With Faith and Love Draw Near


Reflections by Teva Regule on the Hospitality of Abraham and Sarah for Antiochian Women’s Month on March 26, 2017

These are the words of the celebrant inviting us to communion with God at every Divine Liturgy.  In our communal celebration, we offer the symbols of our life to God—bread and wine—and they become for us a means of encountering the risen Christ.  It is through the agency of the Holy Spirit that they become icons of Christ, making Christ present to us and allowing us to encounter, and in the spirit of St. John Climacus who we remember today, journey and ascend to the Triune God.

Throughout this month we have been exploring the icons of some of the Feasts of our Lord—His Nativity, Transfiguration and Resurrection.  We have seen how icons can tell the story of a Christian event—proclaiming the Gospel in visual form, how they can invite us into prayer, and how they can draw us, and all of creation, into communion with the Triune God. Today, we will conclude our series by exploring one of the icons of Pentecost, variously known as the “Hospitality of Abraham (and Sarah)” or the “Holy Trinity.”


In the early Church, the feast of Pentecost referred to the 50-day period after Pascha of rejoicing in the Resurrection of Jesus Christ.  This period was marked with festivity—singing resurrectional hymns and feasting.  There was no fasting or even kneeling in worship.  Most of this is still the case today.  Even today, the book of hymns for this season is known as the Pentecostarion.  It was not until the late 4th – early 5th c. that the fiftieth day—Pentecost Sunday—came to be more associated with the gift of the Holy Spirit.  This fulfilled the promise of Jesus that the Father would send a Comforter in His name—the Spirit—who will be with us until the end of the age (Jn. 14:26, Mt. 28:20).  Pentecost became the occasion to celebrate the role of the Holy Spirit in the life of the Church and the culmination of the revelation of the Holy Trinity.  This revelation is prefigured in the story of the Hospitality of Abraham and Sarah.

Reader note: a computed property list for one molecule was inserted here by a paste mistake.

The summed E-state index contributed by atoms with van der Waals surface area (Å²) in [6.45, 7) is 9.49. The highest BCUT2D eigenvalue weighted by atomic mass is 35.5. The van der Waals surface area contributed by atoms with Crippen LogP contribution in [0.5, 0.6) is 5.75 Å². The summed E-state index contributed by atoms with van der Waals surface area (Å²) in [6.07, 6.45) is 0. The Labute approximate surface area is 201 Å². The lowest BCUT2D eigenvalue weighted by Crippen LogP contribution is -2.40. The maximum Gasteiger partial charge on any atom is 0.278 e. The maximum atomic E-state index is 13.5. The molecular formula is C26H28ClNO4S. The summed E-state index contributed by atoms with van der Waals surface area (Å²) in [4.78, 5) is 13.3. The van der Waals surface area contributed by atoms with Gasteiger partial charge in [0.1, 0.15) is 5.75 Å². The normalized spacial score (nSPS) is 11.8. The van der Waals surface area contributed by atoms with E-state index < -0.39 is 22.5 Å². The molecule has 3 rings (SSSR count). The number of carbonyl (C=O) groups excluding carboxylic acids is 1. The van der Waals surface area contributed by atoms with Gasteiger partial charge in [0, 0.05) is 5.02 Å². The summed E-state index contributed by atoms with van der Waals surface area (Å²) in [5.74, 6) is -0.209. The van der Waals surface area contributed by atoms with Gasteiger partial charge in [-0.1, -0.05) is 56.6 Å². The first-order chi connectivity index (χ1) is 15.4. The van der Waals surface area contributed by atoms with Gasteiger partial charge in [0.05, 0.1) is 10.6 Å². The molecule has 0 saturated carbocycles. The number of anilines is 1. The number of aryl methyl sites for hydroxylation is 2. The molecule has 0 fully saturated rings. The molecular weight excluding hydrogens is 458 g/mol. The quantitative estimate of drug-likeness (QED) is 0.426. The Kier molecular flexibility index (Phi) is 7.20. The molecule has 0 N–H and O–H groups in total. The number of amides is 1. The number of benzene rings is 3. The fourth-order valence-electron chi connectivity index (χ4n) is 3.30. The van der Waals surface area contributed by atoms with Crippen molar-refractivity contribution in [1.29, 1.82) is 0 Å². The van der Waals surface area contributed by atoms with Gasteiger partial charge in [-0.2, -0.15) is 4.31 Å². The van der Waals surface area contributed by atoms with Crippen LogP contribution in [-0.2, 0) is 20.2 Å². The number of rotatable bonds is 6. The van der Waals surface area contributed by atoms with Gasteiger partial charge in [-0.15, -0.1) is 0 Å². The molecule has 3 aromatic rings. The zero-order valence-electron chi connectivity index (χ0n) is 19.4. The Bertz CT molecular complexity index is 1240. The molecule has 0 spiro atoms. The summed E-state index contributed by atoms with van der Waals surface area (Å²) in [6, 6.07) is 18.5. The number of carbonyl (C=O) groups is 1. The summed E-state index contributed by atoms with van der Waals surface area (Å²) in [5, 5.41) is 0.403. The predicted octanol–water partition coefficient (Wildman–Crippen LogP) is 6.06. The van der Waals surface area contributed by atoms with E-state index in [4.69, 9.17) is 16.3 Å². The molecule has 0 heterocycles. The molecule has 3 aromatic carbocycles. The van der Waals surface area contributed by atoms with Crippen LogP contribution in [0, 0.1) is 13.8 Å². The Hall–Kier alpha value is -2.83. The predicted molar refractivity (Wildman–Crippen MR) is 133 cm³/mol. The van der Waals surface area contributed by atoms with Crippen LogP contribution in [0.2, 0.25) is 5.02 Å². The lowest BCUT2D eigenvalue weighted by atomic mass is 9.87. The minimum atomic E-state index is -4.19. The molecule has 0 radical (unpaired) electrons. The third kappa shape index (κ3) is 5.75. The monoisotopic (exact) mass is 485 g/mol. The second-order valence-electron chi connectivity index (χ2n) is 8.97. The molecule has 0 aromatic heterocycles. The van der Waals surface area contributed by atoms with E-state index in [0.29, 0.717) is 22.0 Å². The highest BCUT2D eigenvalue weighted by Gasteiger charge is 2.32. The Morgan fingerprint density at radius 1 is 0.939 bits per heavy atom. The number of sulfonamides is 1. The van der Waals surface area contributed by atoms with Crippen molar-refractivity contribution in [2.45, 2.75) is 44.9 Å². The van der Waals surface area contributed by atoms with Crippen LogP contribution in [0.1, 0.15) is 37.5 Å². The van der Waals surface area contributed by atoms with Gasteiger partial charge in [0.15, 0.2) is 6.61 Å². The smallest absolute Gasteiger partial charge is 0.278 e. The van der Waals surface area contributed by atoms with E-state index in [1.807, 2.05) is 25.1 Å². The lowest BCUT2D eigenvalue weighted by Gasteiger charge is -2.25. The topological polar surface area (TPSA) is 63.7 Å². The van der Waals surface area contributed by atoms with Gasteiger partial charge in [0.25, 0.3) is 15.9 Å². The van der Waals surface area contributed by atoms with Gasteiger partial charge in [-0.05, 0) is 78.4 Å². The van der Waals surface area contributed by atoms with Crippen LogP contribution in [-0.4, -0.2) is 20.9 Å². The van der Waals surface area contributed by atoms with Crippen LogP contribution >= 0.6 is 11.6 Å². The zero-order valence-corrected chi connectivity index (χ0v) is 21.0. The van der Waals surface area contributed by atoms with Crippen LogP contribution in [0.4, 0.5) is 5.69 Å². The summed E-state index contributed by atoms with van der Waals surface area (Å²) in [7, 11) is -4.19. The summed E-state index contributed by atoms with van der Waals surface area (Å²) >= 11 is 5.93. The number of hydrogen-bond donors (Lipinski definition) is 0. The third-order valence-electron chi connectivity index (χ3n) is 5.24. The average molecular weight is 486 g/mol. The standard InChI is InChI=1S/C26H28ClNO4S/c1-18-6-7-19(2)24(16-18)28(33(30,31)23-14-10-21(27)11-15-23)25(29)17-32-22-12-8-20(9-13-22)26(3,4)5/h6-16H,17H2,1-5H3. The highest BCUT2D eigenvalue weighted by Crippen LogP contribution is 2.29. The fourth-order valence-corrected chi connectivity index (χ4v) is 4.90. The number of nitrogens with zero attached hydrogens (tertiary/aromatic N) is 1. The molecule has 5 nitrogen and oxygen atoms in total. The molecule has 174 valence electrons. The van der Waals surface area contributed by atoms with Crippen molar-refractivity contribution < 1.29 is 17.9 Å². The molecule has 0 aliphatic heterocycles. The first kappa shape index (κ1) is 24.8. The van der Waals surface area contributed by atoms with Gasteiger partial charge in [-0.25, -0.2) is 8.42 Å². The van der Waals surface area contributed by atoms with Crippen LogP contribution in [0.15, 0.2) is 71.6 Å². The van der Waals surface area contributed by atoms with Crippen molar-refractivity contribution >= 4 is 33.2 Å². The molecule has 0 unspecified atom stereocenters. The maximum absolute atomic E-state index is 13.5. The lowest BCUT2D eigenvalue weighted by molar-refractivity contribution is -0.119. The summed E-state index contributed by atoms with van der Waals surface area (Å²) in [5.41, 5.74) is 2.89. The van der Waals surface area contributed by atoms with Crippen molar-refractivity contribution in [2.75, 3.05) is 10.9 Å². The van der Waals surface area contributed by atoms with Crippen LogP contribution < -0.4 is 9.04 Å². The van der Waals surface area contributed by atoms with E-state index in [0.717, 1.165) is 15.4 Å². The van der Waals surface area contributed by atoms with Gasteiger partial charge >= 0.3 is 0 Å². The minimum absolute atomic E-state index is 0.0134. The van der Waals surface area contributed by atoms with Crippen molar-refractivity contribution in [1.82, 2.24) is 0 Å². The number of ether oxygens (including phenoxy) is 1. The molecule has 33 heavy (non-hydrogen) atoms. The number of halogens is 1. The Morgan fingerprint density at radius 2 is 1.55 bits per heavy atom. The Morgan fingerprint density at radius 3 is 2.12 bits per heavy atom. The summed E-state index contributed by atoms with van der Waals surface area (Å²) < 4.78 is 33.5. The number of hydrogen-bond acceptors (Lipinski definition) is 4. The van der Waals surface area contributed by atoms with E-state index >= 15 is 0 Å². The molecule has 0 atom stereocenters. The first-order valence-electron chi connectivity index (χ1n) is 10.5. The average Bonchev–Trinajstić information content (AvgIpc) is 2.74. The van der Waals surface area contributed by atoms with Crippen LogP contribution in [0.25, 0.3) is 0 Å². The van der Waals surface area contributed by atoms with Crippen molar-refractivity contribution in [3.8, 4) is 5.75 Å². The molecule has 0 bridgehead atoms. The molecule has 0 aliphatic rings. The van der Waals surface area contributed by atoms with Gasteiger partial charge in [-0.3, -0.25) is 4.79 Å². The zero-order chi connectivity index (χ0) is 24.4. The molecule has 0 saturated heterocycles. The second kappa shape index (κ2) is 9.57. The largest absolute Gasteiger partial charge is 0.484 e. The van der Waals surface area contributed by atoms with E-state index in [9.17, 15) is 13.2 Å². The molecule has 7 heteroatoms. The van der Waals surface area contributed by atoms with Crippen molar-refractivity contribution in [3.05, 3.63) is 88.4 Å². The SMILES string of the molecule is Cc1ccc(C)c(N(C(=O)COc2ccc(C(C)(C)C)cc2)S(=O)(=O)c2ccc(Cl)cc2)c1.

Hospitality of Abraham and Sarah            

The story of the hospitality of Abraham and Sarah is found in the book of Genesis (18:1–15).  In the narrative, three mysterious strangers appear to Abraham at Oak of Mamre.  Curiously, however, for most of the encounter they speak with only one voice.  Abraham addresses them as one as well, bowing before them and saying, “My Lord….”  He offers them water to wash their feet, a place of rest under the tree, and a meal—some bread for refreshment and food from a calf sacrificed for the occasion.  In return they reveal to him that God is going to give Abraham and his wife a son, though Sarah was far past childbearing age.  This would fulfill the promise that God gave to Abraham—that he would be the father to a great nation—and that the covenant God made with him would an everlasting one, extending through his descendants. (This promise is also mentioned in the Epistle reading for today—Hb. 6:13–20.)  From the Christian perspective, this covenant is fulfilled in Jesus Christ and extended through the agency of the Holy Spirit.  In the mind of the Church, the presence of the three figures came to be seen as a “type” of Trinity.  (In theological terms, a  “type” is a pattern or example that foreshadows something that will be fully revealed at another stage.)  This story is seen as a type of theophany or a manifestation of God in Trinity to Abraham.

Rublev’s Icon